My great and good friend J-Co, knowing that I am a huge Stiff Little Fingers fan, sent me an article about the Belfast punk band's lasting impact. I first heard the band's music on college radio when I was in junior high school and was instantly hooked. To get an inkling of my devotion to the band and its music, one merely has to see the number of my posts that have mentioned them- yeah, still no post tags...
When I first heard the band's music, I was too young to really understand The Troubles, though the band's music inspired me to learn more about that particular history. Reading Stuart Bailie's article in the Irish Post is enough to give me goosebumps:
There were power cuts and no-go areas and murder gangs at large after midnight. Getting home from school was like a daily re-run of Warriors. On the local news, politicians carried themselves like street fighters, launching accusations across the studio, bawling and berating.
And so we endured the ring of steel and cement around Belfast, the body searches and the terrible sense of vacancy every evening. But then punk rock arrived, with a whole other vision.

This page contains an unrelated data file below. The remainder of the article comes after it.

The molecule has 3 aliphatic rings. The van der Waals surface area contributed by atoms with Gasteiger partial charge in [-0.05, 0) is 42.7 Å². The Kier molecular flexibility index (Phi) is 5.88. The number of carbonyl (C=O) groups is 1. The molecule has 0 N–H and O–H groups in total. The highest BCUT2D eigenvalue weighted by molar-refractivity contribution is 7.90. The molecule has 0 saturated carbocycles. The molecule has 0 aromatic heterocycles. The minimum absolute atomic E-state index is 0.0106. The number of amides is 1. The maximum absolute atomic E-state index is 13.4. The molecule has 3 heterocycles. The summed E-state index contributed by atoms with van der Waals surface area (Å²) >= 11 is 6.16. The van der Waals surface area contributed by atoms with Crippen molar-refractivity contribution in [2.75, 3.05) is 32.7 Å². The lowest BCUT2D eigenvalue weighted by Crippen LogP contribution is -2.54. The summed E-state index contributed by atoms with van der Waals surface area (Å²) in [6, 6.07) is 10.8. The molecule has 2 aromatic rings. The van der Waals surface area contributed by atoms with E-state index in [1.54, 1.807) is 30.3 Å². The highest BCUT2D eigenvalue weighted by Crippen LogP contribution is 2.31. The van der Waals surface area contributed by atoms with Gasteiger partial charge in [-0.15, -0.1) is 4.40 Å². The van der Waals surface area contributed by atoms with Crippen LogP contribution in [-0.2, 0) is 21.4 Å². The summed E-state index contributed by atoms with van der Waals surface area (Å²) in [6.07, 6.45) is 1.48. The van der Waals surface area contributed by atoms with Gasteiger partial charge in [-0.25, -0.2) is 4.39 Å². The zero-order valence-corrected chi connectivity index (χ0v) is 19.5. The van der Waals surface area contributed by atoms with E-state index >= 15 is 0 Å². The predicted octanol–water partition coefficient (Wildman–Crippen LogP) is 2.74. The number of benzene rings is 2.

It was a sound that related to the teenage rage, and there was no more appropriate place to make this heard. We were living in a hyper-real Clash song, the cheap holiday full of misery that nobody in England ever wanted to consider.
When I hear Suspect Device by Stiff Little Fingers, the mood is intensely revived. I grieve for the lyric at the start when Jake Burns sings about the 2,000 dead, because a further 1,000 would die before the situation improved.
I feel excited when I hear the rasping voice and the fierce guitar because it was the sound of a novel attitude — the idea that you might rewire the mentality of the Belfast youth and direct it against the warlords.